"We wanted it to be eyecatching. It has a shipyard feel to it," Mr Bennett says. The 50s neon sign has been reinstated, and lights up the 9m chimney stack. Ceiling panels in the reception area replicate the 1914 originals, and poolside cabana doors are in keeping with the original design. Gone is the red concourse - replaced with a subtler grey.
Workers scraped back the paint to discover what lay beneath and replicated that wherever possible. Plaster and paintwork has been restored with breathable paint.
In days gone by women had to traipse poolside to the communal changing rooms at the back, bringing in dust from their outdoor shoes. Their new changing rooms, in stark, shiny black and white tiles, are moved to the front.
The ladies' and learners' pool is 15m long, 80cm deep at the shallow end, 1.2m at the other. In a nice nod to the past, hanging baskets of [real-looking] fake flowers hang from the roof. The main pool is 25m long, 8m shorter than the original, but one lane wider, and was completely rebuilt. The pool is 1.1m deep at the shallow end graduating to 2.1m. It's also been moved slightly to create room for poolside cabanas.
The skylight above the pools brings in natural light. Gone are the rusty steel beams and crumbling roof that contributed to the closure.
"The space used to feel quite oppressive," explains Mr Bennett. "But the high roofs and the skylight stop that. In summer you can also let in fresh air." Eyes can also see in - through large panes of glass on the Customs St West side. "We're yet to see how people will feel about being seen in their swimming costumes," Mr Bennett laughs.
In its heyday, the baths attracted around 250,000 people a year. When it closed, that was down to 195,000. Centre manager Davin Bray has high hopes for the revamped facility.
"Things have changed in this part of town. It used to mainly be corporates who used it but now there are hundreds of apartments all around here so we're hoping those people come and use it as well," he says.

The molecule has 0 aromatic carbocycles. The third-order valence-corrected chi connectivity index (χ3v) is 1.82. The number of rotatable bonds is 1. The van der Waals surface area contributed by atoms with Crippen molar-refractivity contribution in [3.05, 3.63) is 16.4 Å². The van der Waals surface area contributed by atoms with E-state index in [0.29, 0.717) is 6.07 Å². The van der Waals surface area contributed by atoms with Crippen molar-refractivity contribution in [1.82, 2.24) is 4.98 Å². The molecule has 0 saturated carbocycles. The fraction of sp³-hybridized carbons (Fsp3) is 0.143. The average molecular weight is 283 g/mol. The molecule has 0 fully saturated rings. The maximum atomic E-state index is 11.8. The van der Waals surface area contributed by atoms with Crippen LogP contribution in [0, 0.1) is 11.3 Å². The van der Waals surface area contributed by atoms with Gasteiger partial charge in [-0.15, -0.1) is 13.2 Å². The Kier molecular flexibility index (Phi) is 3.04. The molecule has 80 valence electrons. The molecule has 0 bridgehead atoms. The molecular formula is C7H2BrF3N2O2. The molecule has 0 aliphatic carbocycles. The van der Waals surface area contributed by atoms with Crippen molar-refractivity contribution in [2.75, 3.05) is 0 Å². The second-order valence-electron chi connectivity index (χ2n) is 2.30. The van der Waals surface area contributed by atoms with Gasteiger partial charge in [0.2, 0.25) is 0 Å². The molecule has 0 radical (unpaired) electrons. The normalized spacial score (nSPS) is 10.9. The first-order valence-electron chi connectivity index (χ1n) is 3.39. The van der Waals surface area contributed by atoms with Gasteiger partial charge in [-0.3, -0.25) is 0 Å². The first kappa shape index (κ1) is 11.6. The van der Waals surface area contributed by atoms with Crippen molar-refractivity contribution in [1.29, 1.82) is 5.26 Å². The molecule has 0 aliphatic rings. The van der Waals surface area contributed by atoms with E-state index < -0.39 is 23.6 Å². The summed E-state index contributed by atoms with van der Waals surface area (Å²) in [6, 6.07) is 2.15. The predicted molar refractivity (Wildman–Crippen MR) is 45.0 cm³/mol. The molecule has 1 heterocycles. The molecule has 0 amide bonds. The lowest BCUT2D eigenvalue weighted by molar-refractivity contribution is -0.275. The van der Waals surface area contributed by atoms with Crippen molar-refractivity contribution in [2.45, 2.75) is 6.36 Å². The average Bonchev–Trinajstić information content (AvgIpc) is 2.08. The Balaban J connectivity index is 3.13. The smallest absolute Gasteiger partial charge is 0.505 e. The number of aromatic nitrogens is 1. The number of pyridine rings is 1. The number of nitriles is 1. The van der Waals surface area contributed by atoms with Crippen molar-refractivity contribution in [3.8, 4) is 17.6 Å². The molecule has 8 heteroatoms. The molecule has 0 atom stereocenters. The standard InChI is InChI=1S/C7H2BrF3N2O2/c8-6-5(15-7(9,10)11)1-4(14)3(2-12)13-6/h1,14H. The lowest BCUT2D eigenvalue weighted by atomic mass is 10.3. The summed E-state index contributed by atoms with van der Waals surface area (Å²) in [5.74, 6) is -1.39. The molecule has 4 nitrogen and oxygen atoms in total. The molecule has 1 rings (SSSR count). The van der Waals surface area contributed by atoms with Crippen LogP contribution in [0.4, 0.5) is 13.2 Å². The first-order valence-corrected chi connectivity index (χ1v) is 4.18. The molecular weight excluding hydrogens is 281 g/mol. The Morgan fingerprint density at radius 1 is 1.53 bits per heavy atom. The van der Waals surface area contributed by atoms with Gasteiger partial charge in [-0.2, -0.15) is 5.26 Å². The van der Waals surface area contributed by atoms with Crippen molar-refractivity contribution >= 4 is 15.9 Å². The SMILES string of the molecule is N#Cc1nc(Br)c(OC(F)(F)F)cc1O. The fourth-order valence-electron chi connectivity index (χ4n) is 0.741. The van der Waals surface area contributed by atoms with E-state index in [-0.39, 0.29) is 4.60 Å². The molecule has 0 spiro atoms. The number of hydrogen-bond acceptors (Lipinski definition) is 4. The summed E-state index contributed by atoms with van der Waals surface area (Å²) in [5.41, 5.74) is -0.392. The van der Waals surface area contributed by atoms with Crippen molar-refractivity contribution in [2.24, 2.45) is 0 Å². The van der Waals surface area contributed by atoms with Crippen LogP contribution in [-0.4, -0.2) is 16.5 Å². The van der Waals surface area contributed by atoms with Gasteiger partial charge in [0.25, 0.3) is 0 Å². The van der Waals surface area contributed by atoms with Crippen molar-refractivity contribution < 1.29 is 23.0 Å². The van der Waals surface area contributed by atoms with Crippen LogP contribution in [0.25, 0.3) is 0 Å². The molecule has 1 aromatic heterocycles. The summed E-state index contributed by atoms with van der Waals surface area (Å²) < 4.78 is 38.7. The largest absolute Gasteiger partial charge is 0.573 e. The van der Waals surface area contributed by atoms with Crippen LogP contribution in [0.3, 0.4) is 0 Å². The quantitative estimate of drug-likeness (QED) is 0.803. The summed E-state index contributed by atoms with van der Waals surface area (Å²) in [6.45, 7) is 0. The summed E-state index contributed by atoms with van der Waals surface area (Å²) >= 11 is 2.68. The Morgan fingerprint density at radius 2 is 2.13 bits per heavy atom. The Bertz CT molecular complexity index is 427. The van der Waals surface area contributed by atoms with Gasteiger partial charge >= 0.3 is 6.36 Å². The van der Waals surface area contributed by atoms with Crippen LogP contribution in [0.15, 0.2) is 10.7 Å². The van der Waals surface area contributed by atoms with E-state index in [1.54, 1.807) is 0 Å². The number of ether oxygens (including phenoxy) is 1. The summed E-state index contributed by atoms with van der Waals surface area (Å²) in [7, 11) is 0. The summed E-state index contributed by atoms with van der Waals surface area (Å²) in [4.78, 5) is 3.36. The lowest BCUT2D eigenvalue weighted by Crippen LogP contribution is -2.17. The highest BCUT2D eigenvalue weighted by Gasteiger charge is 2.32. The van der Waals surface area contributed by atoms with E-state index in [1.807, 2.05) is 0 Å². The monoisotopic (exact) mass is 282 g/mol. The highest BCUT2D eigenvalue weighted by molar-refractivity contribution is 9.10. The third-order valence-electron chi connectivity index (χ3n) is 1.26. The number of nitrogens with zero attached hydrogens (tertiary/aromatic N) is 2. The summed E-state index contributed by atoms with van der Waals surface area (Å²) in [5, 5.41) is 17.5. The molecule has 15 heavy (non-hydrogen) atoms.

The goal is 250,000 to 300,000 members; hours have been extended to cater for that. Many will be attracted by the state-of-the-art gym upstairs. , featuring $400,000 of hi-tech Cybex equipment including virtual cycles that lean into corners.
"They're a full body workout," explains gym manager Lucy Lloyd-Barker. "It's actually pretty tough. You can't last on them for long."
Bored on the treadmill? Switch on your TV and flick through 10 channels. There are two wheelchair-friendly cardio machines.
"We'd like to get 1200 members in the fitness area," says Mr Bray. "The big pool can fit around 60 at any one time, but there's a lot more space in the whole facility with the gym upstairs."
For $22.50 a week there's access to the gym, spa and pools, and opening hours are 5.30am-9pm weekdays and 7am-7pm at weekends.
Mr Carrad says he'll be there some day soon: "There's nothing like the Tepid Baths anywhere else in Auckland."
SATURDAY Grand opening June 23, 11am. Walk-through, self-guided tour will end on Customs St with free sausage sizzle (first come first served). Midday, official opening with Mayor Len Brown and Waitemata Local Board chairman Shale Chambers.
SUNDAY Pool opens 7am for normal business. Swimming: adults $6.50, children $4, seniors and CSC $5.20.